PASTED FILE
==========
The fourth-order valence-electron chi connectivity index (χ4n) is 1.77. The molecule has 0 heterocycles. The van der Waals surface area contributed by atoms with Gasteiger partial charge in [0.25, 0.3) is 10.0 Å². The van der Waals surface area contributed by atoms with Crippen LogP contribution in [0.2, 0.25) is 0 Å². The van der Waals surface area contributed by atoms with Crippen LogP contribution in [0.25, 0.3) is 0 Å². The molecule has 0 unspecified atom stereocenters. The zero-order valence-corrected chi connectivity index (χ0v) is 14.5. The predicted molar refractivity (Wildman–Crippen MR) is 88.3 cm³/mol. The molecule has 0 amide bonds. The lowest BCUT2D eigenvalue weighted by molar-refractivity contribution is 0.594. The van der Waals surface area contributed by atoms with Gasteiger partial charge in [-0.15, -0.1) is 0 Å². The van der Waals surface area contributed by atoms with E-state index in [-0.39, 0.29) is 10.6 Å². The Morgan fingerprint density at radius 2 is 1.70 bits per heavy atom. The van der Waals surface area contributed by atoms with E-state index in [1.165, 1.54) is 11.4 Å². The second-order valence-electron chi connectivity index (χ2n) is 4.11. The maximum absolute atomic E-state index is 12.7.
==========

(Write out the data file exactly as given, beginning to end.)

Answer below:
The fourth-order valence-electron chi connectivity index (χ4n) is 1.77. The molecule has 0 heterocycles. The van der Waals surface area contributed by atoms with Gasteiger partial charge in [0.25, 0.3) is 10.0 Å². The van der Waals surface area contributed by atoms with Crippen LogP contribution in [0.2, 0.25) is 0 Å². The van der Waals surface area contributed by atoms with Crippen LogP contribution in [0.25, 0.3) is 0 Å². The molecule has 0 unspecified atom stereocenters. The zero-order valence-corrected chi connectivity index (χ0v) is 14.5. The predicted molar refractivity (Wildman–Crippen MR) is 88.3 cm³/mol. The molecule has 0 amide bonds. The lowest BCUT2D eigenvalue weighted by molar-refractivity contribution is 0.594. The van der Waals surface area contributed by atoms with Gasteiger partial charge in [-0.15, -0.1) is 0 Å². The van der Waals surface area contributed by atoms with E-state index in [-0.39, 0.29) is 10.6 Å². The Morgan fingerprint density at radius 2 is 1.70 bits per heavy atom. The van der Waals surface area contributed by atoms with E-state index in [1.165, 1.54) is 11.4 Å². The second-order valence-electron chi connectivity index (χ2n) is 4.11. The maximum absolute atomic E-state index is 12.7.